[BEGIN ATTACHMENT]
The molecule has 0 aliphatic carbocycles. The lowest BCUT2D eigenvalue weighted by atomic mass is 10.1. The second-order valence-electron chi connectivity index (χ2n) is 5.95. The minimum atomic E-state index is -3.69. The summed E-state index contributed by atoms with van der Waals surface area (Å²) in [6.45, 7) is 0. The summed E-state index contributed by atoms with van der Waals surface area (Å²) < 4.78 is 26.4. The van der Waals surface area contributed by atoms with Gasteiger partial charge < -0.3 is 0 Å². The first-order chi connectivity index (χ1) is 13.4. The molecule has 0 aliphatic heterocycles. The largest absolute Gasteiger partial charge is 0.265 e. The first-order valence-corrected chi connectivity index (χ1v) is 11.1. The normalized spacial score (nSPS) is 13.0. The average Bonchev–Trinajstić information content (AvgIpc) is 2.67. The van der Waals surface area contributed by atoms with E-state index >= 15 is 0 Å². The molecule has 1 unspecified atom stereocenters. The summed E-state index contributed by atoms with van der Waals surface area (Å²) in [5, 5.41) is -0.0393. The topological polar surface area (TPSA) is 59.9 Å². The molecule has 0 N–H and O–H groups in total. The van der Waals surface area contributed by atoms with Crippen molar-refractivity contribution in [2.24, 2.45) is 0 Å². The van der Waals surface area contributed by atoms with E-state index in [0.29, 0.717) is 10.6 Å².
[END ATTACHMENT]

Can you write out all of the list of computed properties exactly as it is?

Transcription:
The molecule has 0 aliphatic carbocycles. The lowest BCUT2D eigenvalue weighted by atomic mass is 10.1. The second-order valence-electron chi connectivity index (χ2n) is 5.95. The minimum atomic E-state index is -3.69. The summed E-state index contributed by atoms with van der Waals surface area (Å²) in [6.45, 7) is 0. The summed E-state index contributed by atoms with van der Waals surface area (Å²) < 4.78 is 26.4. The van der Waals surface area contributed by atoms with Gasteiger partial charge < -0.3 is 0 Å². The first-order chi connectivity index (χ1) is 13.4. The molecule has 0 aliphatic heterocycles. The largest absolute Gasteiger partial charge is 0.265 e. The first-order valence-corrected chi connectivity index (χ1v) is 11.1. The normalized spacial score (nSPS) is 13.0. The average Bonchev–Trinajstić information content (AvgIpc) is 2.67. The van der Waals surface area contributed by atoms with E-state index >= 15 is 0 Å². The molecule has 1 unspecified atom stereocenters. The summed E-state index contributed by atoms with van der Waals surface area (Å²) in [5, 5.41) is -0.0393. The topological polar surface area (TPSA) is 59.9 Å². The molecule has 0 N–H and O–H groups in total. The van der Waals surface area contributed by atoms with Crippen molar-refractivity contribution in [2.24, 2.45) is 0 Å². The van der Waals surface area contributed by atoms with E-state index in [0.29, 0.717) is 10.6 Å².